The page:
According to IndyCar, the windscreen is made of PPG’s proprietary Opticor advanced transparency material and carries an appearance of canopies used on fighter jets. It is 0.4 inches thick and is angled at 25 degrees.
IndyCar entered this testing with three objectives – safety enhancements, aesthetically looking and to work in all conditions.
“The first run was the hardest because of the lighting but ultimately the last run was the best one,” Dixon concluded. “There was no real issue with distortion. We checked with focal points, but the Verizon IndyCar Series should be really happy with this.
“Everything looks very good and I’m very happy.”
During Dixon’s first run as the sun was setting over the grandstands at the ISM Raceway, Dr. Terry Trammell, IndyCar Medical Consultant and Horton along with IndyCar President of Competition and Operations Jay Frye, IndyCar Director of Aerodynamic Development Tino Belli, and IndyCar Vice President of Competition, Race Engineering Bill Pappas were standing on pit lane.
They listened intently to Dixon’s feedback once the initial run was over. The two debriefs that came after the final two runs were much shorter as they backed up what they had learned from the first run.
“The first impressions was just how quiet the car was,” Dixon said. “It’s a little different looking through something so thick. But there was no issue with distortion or reflection. The weirdest thing is how quiet the car is. There was no buffeting inside of the race car. The car feels very smooth and feels like you’ve gone to a luxury dampened car.
“There are things we can improve on and make better. But it’s a good job right off the bat.”
Dixon and IndyCar officials believe they need to make improvements to the cooling of the cockpit because the windscreen restricts some air flow to the driver. But that is an easy fix.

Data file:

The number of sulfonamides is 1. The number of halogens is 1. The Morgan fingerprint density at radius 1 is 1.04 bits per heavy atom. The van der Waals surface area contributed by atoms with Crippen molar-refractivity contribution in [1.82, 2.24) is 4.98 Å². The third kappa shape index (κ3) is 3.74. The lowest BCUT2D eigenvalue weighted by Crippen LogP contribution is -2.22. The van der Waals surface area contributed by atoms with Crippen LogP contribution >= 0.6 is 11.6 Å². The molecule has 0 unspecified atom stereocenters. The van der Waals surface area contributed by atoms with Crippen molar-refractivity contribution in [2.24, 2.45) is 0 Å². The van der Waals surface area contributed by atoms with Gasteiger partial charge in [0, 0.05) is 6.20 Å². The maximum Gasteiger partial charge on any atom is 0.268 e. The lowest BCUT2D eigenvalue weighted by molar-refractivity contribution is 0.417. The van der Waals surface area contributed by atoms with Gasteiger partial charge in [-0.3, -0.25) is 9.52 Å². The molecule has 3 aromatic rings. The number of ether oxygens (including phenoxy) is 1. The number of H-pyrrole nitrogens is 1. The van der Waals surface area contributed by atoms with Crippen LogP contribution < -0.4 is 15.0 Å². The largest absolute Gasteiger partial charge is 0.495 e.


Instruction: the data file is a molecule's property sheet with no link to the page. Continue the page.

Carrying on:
The key aspect that IndyCar wanted to learn on Thursday was how it impacted the vision of the driver.
“It just takes your eyes a little bit of time to adjust to it,” Dixon said. “Reflection was actually very good. There was no real area of light that stopped your vision or affected it in any way. It may have even helped it by reducing glare that you get off the visor of your helmet.
Scott Dixon puts the windscreen through a test session on Thursday.
“The longer I ran, the more I got adapted to it. It was so quiet it didn’t feel like you were going as fast because the air isn’t rushing through like it used to.”
Dixon believes every driver needs to try the screen before it is added to the series because it may affect some drivers more than others.
“It’s not an issue; it’s just getting used to it,” Dixon said.
Horton is in charge of this project and sees areas that can be changed to help improve it.
“He said there are no showstoppers and the transition in and out of the shade went well,” Horton said. “It wasn’t a deal breaker. The input was really good. Scott said no showstoppers, we’ll fix a few things and move on.
“I’m excited. For him to get out and say no problems, that is what we were shooting for. It’s always exciting to do the test and see it work out. We’ve had many non-successful things and we just go figure out the solution and keep working. This is what PPG Aerospace uses on the F16 and this is only the tip of their knowledge because there are many more coatings and applications we can use to correct any problems.”
The first on-track test was a great success, but that there remains more work to do, according to IndyCar. Validation of the mounting system and impact testing needs to be done so it’s possible this becomes a 2019 initiative.